6. Money. I recently spent $68 on a weighted blanket. And honestly, that’s money I don’t really have for a blanket. Four trips to her psychologist (after insurance paid their portion) cost me more than $600. There’s no cost to my daughter’s needs, but….
7. Pain. I’ve witnessed, on several occasions, trips, falls, head-bonks, with no tears and adamantly shouting, “I’m fine, I’m fine.” And also watching the dog brush up against her while she cries, “Piper biting me!” It’s hard to tell someone else what hurts. It’s hard to explain pain to someone who feels it differently.
8. Abrupt changes. Changes in schedule, people, sudden noises… Ahhh!!!! Don’t even get me started about a trip to the dentist or doctor.
9. Friends. “Does not engage.” “Does not perform at age level.” “1 out of 5″….. it wears on my heart and soul. I want her to find others that truly love her. I pray that children look past her quirks and embrace her.
10. Poor communication. More than half of what Lucy says it rote memorization, or things she’s heard on movies, song lyrics, or something she’s overheard. Another issue we deal with is her comprehension skills. She often needs additional processing time.
“What did you do at school today?” I’ll ask when I pick her up at the bus stop.
“Dad is in the silver car!”
“Yes, Lucy. But listen to what Mommy is asking. What did you do at school today?”
Silence. Typically this causes issues when we need to know what she wants, what she feels, if she doesn’t feel well, as well as others having the expectation that four-year-olds are able to communicate independently.
11. Love. She hugs and touches Devin and I. It is apparent in her words and actions that she “loves” us, but if you watch closely lots of hugging typically indicates her needing sensory input. She rubs my neck, softly pinches my arms, hugs, hugs hugs. “I love you SO much. I just love you, Mommy.” Beautiful. But does she understand what she’s saying? Or just like most of what she says, is she rote memorizing sweet phrases to share with others? That’s hard. Maybe that’s the hardest. But it’s also the easiest to roll with. I’ll let her hug and love on me all she wants because I need it.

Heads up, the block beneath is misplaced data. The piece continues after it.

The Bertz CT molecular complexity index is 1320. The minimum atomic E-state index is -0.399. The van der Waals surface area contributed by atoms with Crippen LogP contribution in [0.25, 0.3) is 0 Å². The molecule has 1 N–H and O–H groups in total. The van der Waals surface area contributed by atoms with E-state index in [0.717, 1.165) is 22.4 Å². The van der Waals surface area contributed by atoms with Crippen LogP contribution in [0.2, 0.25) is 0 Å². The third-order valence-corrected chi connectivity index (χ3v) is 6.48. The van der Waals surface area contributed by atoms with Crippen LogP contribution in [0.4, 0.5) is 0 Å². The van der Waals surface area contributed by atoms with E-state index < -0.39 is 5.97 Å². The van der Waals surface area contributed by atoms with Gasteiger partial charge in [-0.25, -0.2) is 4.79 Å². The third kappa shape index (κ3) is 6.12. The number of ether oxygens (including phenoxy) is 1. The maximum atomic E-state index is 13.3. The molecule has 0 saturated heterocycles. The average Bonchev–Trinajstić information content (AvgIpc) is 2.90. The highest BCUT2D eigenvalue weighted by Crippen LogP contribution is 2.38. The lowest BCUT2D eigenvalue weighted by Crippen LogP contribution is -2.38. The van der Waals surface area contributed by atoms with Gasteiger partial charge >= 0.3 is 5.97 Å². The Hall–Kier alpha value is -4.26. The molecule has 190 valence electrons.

I can go on and on and on and on and on about how amazing Lucy is. Trust me. But it is hard. Being a parent is hard. Being an Autism parent is hard. I never know if what I am doing is helpful or hurtful, but who the hell ever knows what they’re doing?
I will tell you one AMAZINGLY HUGE difference between a typical parent and myself. Our victories are much sweeter. Ever squeaked in total excitement because you watched your child say, “hello”? I have. Ever experienced insane joy after hearing that your kid participated, even in the slightest bit, at circle time? I have. I’ve felt tears well in my eyes after watching the “tiniest little things” that, in fact, are HUGE strides for her.
Proud can’t even begin to describe how I feel. Proud and tired. But then again, maybe that’s what all parents feel.
P.S. I want you to know that I would NEVER change anything about my happy, silly, beautiful daughter. Having Autism is what makes her unique. And though it may be challenging at times, we’re so blessed to be invited into her world.